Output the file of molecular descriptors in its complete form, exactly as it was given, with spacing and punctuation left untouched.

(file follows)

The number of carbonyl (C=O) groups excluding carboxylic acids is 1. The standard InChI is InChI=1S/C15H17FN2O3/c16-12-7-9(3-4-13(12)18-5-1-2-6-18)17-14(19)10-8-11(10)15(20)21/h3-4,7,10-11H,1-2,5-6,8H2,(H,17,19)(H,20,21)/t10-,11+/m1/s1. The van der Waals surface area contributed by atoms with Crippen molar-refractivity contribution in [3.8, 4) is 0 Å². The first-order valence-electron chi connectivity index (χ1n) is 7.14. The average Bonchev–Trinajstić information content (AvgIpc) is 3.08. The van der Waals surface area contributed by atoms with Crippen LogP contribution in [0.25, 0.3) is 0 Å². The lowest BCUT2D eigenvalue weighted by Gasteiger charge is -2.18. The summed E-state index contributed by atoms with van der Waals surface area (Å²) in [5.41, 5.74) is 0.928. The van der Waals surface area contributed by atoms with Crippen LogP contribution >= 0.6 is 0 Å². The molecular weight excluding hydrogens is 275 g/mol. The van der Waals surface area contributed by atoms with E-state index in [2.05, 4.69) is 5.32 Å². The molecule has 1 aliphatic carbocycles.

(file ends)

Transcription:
The number of carbonyl (C=O) groups excluding carboxylic acids is 1. The standard InChI is InChI=1S/C15H17FN2O3/c16-12-7-9(3-4-13(12)18-5-1-2-6-18)17-14(19)10-8-11(10)15(20)21/h3-4,7,10-11H,1-2,5-6,8H2,(H,17,19)(H,20,21)/t10-,11+/m1/s1. The van der Waals surface area contributed by atoms with Crippen molar-refractivity contribution in [3.8, 4) is 0 Å². The first-order valence-electron chi connectivity index (χ1n) is 7.14. The average Bonchev–Trinajstić information content (AvgIpc) is 3.08. The van der Waals surface area contributed by atoms with Crippen LogP contribution in [0.25, 0.3) is 0 Å². The lowest BCUT2D eigenvalue weighted by Gasteiger charge is -2.18. The summed E-state index contributed by atoms with van der Waals surface area (Å²) in [5.41, 5.74) is 0.928. The van der Waals surface area contributed by atoms with Crippen LogP contribution >= 0.6 is 0 Å². The molecular weight excluding hydrogens is 275 g/mol. The van der Waals surface area contributed by atoms with E-state index in [2.05, 4.69) is 5.32 Å². The molecule has 1 aliphatic carbocycles.